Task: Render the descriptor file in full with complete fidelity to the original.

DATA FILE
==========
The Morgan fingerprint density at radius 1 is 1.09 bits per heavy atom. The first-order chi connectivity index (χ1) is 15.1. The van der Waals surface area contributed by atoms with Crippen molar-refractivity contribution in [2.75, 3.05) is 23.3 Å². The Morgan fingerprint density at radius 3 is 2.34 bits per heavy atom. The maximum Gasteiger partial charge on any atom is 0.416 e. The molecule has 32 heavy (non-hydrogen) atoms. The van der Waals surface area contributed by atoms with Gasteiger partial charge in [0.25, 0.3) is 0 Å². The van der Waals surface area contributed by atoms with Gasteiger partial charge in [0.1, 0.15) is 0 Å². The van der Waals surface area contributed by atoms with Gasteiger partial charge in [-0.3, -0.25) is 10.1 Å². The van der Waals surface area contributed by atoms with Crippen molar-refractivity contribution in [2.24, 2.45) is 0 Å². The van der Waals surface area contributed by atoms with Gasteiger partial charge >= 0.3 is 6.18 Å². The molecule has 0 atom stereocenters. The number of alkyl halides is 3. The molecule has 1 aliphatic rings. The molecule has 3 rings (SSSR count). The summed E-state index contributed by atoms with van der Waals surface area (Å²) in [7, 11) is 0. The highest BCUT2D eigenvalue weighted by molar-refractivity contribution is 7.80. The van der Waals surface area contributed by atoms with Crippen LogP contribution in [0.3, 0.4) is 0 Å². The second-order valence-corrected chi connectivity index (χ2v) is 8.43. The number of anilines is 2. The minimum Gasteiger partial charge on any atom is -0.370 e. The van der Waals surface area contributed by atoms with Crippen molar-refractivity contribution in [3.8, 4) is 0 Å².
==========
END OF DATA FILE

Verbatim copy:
The Morgan fingerprint density at radius 1 is 1.09 bits per heavy atom. The first-order chi connectivity index (χ1) is 15.1. The van der Waals surface area contributed by atoms with Crippen molar-refractivity contribution in [2.75, 3.05) is 23.3 Å². The Morgan fingerprint density at radius 3 is 2.34 bits per heavy atom. The maximum Gasteiger partial charge on any atom is 0.416 e. The molecule has 32 heavy (non-hydrogen) atoms. The van der Waals surface area contributed by atoms with Gasteiger partial charge in [0.25, 0.3) is 0 Å². The van der Waals surface area contributed by atoms with Gasteiger partial charge in [0.1, 0.15) is 0 Å². The van der Waals surface area contributed by atoms with Gasteiger partial charge in [-0.3, -0.25) is 10.1 Å². The van der Waals surface area contributed by atoms with Crippen molar-refractivity contribution in [2.24, 2.45) is 0 Å². The van der Waals surface area contributed by atoms with Gasteiger partial charge >= 0.3 is 6.18 Å². The molecule has 0 atom stereocenters. The number of alkyl halides is 3. The molecule has 1 aliphatic rings. The molecule has 3 rings (SSSR count). The summed E-state index contributed by atoms with van der Waals surface area (Å²) in [7, 11) is 0. The highest BCUT2D eigenvalue weighted by molar-refractivity contribution is 7.80. The van der Waals surface area contributed by atoms with Crippen LogP contribution in [0.3, 0.4) is 0 Å². The second-order valence-corrected chi connectivity index (χ2v) is 8.43. The number of anilines is 2. The minimum Gasteiger partial charge on any atom is -0.370 e. The van der Waals surface area contributed by atoms with Crippen molar-refractivity contribution in [3.8, 4) is 0 Å².